Kepler’s Bay. A remote and forbidding town in a remote and forbidding land, bitter and forlorn. Perched on the razor edge between the Namib and the sea, Kepler’s Bay clings to the edge of the world with barely restrained ferocity, much as do the creatures of the great desert upon which it backs. Kepler’s Bay. The melancholy call of the soo-oop-wa, the never-ending wind, maddens, takes piecemeal grains of the soul, eventually leaving behind naught but a dry, desiccated husk – a body walking with no spark within.

The Namib, oldest desert in the world, ‘The land God made in anger,’ say the San people. But he had always thought that only a god in pain could have imagined a place like this. And from this land of soaring dunes and brutal winds one day appears a wild man, filled with pain, with fever and madness. Madness and passion. Violence and death. Samuel Becket said: “All men are born mad. Some remain so.” And is madness not pain, turned in upon oneself?

Across the desert, in the lush green of the English countryside, a woman arrives. Lost and maddened in her own right, she arrive upon the doorstep of a sad and haunted estate. As she sinks into the stories of this place of madness, fratricide and pain, broken shadows and haunted rooms, one soon cannot truly discern where the house leaves off and the woman begins. Quiet desperation. Ghosts and haunting images through a camera’s lens.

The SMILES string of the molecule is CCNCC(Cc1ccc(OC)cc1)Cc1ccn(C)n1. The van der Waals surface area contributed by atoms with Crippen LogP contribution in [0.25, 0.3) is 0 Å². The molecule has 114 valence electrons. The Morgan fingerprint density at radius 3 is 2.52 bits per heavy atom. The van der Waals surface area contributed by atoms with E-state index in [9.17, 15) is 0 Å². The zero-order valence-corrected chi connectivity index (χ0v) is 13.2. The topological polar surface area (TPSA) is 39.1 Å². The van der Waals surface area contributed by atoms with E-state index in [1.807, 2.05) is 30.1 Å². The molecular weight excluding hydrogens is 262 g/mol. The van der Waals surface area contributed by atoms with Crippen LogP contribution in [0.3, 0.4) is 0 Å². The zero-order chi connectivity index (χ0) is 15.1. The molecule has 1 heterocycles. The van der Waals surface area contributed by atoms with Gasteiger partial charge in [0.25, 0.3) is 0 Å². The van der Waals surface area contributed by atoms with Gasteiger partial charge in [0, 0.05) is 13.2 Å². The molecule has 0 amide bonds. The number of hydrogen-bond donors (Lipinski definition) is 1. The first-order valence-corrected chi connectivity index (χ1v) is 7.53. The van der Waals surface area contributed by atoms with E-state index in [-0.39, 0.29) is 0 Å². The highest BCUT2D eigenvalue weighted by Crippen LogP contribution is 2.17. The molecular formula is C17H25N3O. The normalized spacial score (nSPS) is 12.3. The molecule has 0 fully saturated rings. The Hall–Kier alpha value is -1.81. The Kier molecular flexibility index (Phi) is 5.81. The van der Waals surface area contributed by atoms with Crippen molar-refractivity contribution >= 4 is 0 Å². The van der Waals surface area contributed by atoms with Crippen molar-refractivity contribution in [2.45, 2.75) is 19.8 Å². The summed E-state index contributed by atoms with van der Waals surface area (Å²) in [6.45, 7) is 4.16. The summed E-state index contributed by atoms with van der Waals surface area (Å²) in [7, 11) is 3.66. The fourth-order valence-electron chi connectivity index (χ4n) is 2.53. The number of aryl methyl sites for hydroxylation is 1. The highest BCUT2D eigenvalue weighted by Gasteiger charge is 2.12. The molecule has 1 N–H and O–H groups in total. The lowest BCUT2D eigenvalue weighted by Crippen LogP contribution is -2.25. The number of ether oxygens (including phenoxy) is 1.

They are so close, and yet so far apart. So very, very far apart. Has it been this way, lives upon lives, sinking into the past? And what of unintended consequences, the vagaries of fate and karma?

Yet ah! why should they know their fate?
Since sorrow never comes too late,
And happiness too swiftly flies.
Thought would destroy their paradise.
No more; where ignorance is bliss,
‘Tis folly to be wise.
Thomas Gray – Ode on a Distant Prospect of Eton College

Through our lives, do our souls search? Do they seek desperately, yearning for that which was, which could have been, or which shall never be? And is evil merely the absence of good, demons playing bones with our lives?

Out of suffering have emerged the strongest souls; the most massive characters are seared with scars. – Khalil Gibran

Photo courtesy of Michael Van Balen All rights reserved.